Brahms and Tchaikovsky made an effort to be civil to each other when the German and Russian composers met, and that was impressive.
In an infamous review, Edward Hanslick, the most powerful critic in 19th century Vienna and Brahms' mouthpiece, credited Tchaikovsky as the first composer to write music "that stinks in the ear." Tchaikovsky called Brahms a "self-inflated mediocrity."
This week there is a Tchaikovsky lockdown in Walt Disney Concert Hall, thanks to daily programs in the Los Angeles Philharmonic's magnificent TchaikovskyFest. But Tuesday night, when Tchaikovsky wasn't looking, that self-inflated mediocrity held his nose and slipped into the building.
With the L.A. Phil also hosting pianist
An hour before the recital, members of the Simón Bolívar Symphony Orchestra of Venezuela had joined students in YOLA (Youth Orchestra of Los Angeles) for an inspiring performance of Tchaikovsky's Second Symphony at the Cathedral of Our Lady of the Angels.
Afterward, seats were added to the Disney stage so that several Bolívars might rush over to hear Ma and Ax. The Venezuelans' intense listening inserted energy into the atmosphere, and Ma delightedly gave them thumbs-up gestures at curtain calls.
When it comes to Ax and Ma, who have long been friends, the passionate cellist is more the Tchaikovskian than the subdued if equally warm pianist. Ma, for instance, has played Tchaikovsky's "Rococo" Variations countless times (including at the L.A. Phil's opening night gala this season), whereas Ax is not known for playing the Russian composer, at least in public.
That's the dynamic, as well, of the players' musical partnership. Ever the rhapsodic cellist, Ma makes an expressive meal of Brahms' melodies, while Ax remains in the background, seemingly backing him up.
But a more complex and interesting dynamic occurs with these partners, and that is what made for greatness on Tuesday.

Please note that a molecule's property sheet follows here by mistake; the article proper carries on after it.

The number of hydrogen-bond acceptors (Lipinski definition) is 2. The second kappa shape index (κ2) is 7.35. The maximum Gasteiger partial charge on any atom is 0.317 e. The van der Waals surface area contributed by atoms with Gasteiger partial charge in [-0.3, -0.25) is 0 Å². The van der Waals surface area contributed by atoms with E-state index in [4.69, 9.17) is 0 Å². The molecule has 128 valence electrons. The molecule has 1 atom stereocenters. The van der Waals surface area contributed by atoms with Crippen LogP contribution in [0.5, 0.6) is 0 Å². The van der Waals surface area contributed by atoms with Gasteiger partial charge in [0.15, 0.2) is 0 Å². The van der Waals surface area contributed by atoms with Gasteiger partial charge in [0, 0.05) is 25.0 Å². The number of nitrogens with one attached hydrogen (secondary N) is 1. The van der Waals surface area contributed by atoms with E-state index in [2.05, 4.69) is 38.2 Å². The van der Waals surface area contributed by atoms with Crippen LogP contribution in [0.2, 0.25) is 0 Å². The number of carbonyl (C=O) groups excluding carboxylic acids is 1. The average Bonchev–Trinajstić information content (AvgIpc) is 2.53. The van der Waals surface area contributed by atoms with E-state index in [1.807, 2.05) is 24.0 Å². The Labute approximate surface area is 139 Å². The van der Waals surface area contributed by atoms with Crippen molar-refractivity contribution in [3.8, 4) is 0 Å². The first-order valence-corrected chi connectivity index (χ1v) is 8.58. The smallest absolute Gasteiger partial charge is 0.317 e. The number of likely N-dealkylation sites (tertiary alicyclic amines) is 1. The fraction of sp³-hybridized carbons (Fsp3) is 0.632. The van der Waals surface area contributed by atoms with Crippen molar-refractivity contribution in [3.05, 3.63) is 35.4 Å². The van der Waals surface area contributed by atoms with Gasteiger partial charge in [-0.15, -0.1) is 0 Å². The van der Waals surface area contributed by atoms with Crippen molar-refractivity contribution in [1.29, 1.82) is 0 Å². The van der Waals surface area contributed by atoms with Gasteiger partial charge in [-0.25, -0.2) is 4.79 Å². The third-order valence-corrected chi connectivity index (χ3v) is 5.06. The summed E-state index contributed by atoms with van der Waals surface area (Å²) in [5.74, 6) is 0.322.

Twenty-two years ago, Ma and Ax recorded two Brahms cello sonatas. The performances are wonderfully eloquent and sophisticated, sounding as fine today as they did then. Ax commands clear lines and exquisitely weighted harmonies. The cello slides alongside the piano.
The two sonatas are as appealing as anything Brahms wrote. The first, in E minor, is relatively early. Its melodies are, in their own way, as powerfully olfactory as Tchaikovsky's; they suffuse your senses. The self-inflation is there in a last movement that showily channels Bach — and quite effectively.
The second sonata, in F major, is one of Brahms' towering chamber pieces. Here, the melodies are downright overpowering. Tchaikovsky could never come up with the structures Brahms constructs or the harmonic ambiguities, but the Russian would have been slicker with rhythmic irregularity.
The composers' competition is, of course, long over, except that it really wasn't in this performance. Ma has become freer and more overly dramatic over the years. Sometimes that can seem showy. In the F major sonata, though, Ma brought depth, digging into notes to bring out their essence.
But he couldn't have done that nearly as extravagantly or brilliantly without Ax. It was the pianist who knew exactly where the emphasis of a phrase should be, where to give Ma room and where to rope him in. Ax, a consummate Brahmsian on every level, was the one in real control.
Ax had intended to pair these sonatas with two new works. Australian composer Brett Dean's "Hommage à Brahms" for solo piano was finished in time. But a duo for Ax and Ma by Swedish composer Anders Hillborg was not and had to be replaced by Brahms' First Violin Sonata in a cello transcription.
Dean's score, an L.A. Phil co-commission, is in three short parts, intended as interludes to Brahms' four final piano pieces, Opus 119. Ax, instead, played them on their own. They slip back and forth between Brahms' time and our own, evoking a kind of nostalgia for the past without wallowing. Ax played them with fluid grace.
Fluid grace was what Brahms' violin sonata has going for it. In its cello guise it takes on heft. Ma and Ax added radiance.